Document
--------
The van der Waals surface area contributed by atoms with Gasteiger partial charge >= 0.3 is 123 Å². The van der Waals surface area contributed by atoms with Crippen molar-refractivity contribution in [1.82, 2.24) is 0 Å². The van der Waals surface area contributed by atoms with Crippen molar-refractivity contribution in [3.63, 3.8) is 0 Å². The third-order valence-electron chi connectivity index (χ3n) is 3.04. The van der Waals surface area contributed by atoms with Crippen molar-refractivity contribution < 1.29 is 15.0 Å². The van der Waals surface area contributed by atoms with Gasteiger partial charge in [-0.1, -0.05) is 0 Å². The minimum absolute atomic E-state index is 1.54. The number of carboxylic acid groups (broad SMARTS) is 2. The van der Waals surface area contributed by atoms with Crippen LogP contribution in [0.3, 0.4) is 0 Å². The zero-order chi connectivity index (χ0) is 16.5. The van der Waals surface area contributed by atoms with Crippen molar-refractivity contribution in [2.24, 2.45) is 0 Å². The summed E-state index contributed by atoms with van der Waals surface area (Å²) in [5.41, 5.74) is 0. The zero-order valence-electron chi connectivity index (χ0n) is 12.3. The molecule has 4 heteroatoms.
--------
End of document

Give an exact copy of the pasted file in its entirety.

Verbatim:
The van der Waals surface area contributed by atoms with Gasteiger partial charge >= 0.3 is 123 Å². The van der Waals surface area contributed by atoms with Crippen molar-refractivity contribution in [1.82, 2.24) is 0 Å². The van der Waals surface area contributed by atoms with Crippen molar-refractivity contribution in [3.63, 3.8) is 0 Å². The third-order valence-electron chi connectivity index (χ3n) is 3.04. The van der Waals surface area contributed by atoms with Crippen molar-refractivity contribution < 1.29 is 15.0 Å². The van der Waals surface area contributed by atoms with Gasteiger partial charge in [-0.1, -0.05) is 0 Å². The minimum absolute atomic E-state index is 1.54. The number of carboxylic acid groups (broad SMARTS) is 2. The van der Waals surface area contributed by atoms with Crippen LogP contribution in [0.3, 0.4) is 0 Å². The zero-order chi connectivity index (χ0) is 16.5. The van der Waals surface area contributed by atoms with Crippen molar-refractivity contribution in [2.24, 2.45) is 0 Å². The summed E-state index contributed by atoms with van der Waals surface area (Å²) in [5.41, 5.74) is 0. The zero-order valence-electron chi connectivity index (χ0n) is 12.3. The molecule has 4 heteroatoms.